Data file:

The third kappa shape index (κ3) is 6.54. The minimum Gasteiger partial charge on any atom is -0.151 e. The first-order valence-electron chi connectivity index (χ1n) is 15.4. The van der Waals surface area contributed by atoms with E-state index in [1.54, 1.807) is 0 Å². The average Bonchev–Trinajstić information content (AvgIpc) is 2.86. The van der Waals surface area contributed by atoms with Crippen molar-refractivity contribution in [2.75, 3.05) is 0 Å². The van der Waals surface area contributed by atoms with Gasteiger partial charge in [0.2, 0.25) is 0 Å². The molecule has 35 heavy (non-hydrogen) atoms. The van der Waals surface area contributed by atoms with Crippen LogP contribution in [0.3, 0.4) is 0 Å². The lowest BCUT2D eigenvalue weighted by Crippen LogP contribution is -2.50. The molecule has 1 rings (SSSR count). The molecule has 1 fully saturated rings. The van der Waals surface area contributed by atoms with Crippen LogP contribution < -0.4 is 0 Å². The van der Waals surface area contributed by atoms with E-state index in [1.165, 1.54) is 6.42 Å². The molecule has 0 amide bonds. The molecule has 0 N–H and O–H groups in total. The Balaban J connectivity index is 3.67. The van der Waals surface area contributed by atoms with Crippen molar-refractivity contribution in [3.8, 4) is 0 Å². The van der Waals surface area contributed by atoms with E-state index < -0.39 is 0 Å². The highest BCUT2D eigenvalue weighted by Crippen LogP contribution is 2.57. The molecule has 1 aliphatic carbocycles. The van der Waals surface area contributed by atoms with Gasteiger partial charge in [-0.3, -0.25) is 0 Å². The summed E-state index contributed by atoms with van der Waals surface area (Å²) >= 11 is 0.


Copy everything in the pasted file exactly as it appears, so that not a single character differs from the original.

The third kappa shape index (κ3) is 6.54. The minimum Gasteiger partial charge on any atom is -0.151 e. The first-order valence-electron chi connectivity index (χ1n) is 15.4. The van der Waals surface area contributed by atoms with E-state index in [1.54, 1.807) is 0 Å². The average Bonchev–Trinajstić information content (AvgIpc) is 2.86. The van der Waals surface area contributed by atoms with Crippen molar-refractivity contribution in [2.75, 3.05) is 0 Å². The van der Waals surface area contributed by atoms with Gasteiger partial charge in [0.2, 0.25) is 0 Å². The molecule has 35 heavy (non-hydrogen) atoms. The van der Waals surface area contributed by atoms with Crippen LogP contribution in [0.3, 0.4) is 0 Å². The lowest BCUT2D eigenvalue weighted by Crippen LogP contribution is -2.50. The molecule has 1 rings (SSSR count). The molecule has 1 fully saturated rings. The van der Waals surface area contributed by atoms with Crippen LogP contribution < -0.4 is 0 Å². The van der Waals surface area contributed by atoms with E-state index in [1.165, 1.54) is 6.42 Å². The molecule has 0 amide bonds. The molecule has 0 N–H and O–H groups in total. The Balaban J connectivity index is 3.67. The van der Waals surface area contributed by atoms with Crippen molar-refractivity contribution in [3.8, 4) is 0 Å². The van der Waals surface area contributed by atoms with E-state index < -0.39 is 0 Å². The highest BCUT2D eigenvalue weighted by Crippen LogP contribution is 2.57. The molecule has 1 aliphatic carbocycles. The van der Waals surface area contributed by atoms with Gasteiger partial charge in [-0.3, -0.25) is 0 Å². The summed E-state index contributed by atoms with van der Waals surface area (Å²) >= 11 is 0.